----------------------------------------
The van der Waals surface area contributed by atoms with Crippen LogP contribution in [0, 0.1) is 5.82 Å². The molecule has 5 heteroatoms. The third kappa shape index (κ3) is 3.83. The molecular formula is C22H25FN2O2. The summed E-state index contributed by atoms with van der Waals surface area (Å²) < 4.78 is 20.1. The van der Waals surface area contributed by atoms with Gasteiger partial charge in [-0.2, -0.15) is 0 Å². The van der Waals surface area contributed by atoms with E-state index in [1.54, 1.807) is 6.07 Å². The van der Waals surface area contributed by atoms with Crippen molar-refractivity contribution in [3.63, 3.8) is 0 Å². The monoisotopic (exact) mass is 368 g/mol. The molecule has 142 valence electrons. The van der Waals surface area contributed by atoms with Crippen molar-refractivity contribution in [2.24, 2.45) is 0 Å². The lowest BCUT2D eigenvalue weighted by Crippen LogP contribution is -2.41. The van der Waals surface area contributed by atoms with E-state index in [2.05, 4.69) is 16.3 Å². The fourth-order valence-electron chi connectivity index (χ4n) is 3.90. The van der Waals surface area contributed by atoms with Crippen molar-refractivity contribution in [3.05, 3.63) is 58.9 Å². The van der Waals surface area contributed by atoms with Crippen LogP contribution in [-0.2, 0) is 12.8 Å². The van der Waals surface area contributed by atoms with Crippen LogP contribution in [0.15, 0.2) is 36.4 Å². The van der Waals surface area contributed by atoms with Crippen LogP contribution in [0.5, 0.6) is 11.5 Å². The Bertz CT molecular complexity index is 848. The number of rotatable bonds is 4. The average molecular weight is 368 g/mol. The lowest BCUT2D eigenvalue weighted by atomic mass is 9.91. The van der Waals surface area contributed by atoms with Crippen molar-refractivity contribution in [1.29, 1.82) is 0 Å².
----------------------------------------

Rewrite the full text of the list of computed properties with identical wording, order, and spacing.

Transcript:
The van der Waals surface area contributed by atoms with Crippen LogP contribution in [0, 0.1) is 5.82 Å². The molecule has 5 heteroatoms. The third kappa shape index (κ3) is 3.83. The molecular formula is C22H25FN2O2. The summed E-state index contributed by atoms with van der Waals surface area (Å²) < 4.78 is 20.1. The van der Waals surface area contributed by atoms with Gasteiger partial charge in [-0.2, -0.15) is 0 Å². The van der Waals surface area contributed by atoms with E-state index in [1.54, 1.807) is 6.07 Å². The van der Waals surface area contributed by atoms with Crippen molar-refractivity contribution in [3.63, 3.8) is 0 Å². The monoisotopic (exact) mass is 368 g/mol. The molecule has 142 valence electrons. The van der Waals surface area contributed by atoms with Crippen molar-refractivity contribution in [2.24, 2.45) is 0 Å². The lowest BCUT2D eigenvalue weighted by Crippen LogP contribution is -2.41. The van der Waals surface area contributed by atoms with E-state index in [2.05, 4.69) is 16.3 Å². The fourth-order valence-electron chi connectivity index (χ4n) is 3.90. The van der Waals surface area contributed by atoms with Crippen molar-refractivity contribution in [3.05, 3.63) is 58.9 Å². The van der Waals surface area contributed by atoms with Crippen LogP contribution in [-0.2, 0) is 12.8 Å². The van der Waals surface area contributed by atoms with Crippen LogP contribution in [0.15, 0.2) is 36.4 Å². The van der Waals surface area contributed by atoms with Crippen LogP contribution in [0.5, 0.6) is 11.5 Å². The Bertz CT molecular complexity index is 848. The number of rotatable bonds is 4. The average molecular weight is 368 g/mol. The lowest BCUT2D eigenvalue weighted by atomic mass is 9.91. The van der Waals surface area contributed by atoms with Crippen molar-refractivity contribution in [1.29, 1.82) is 0 Å².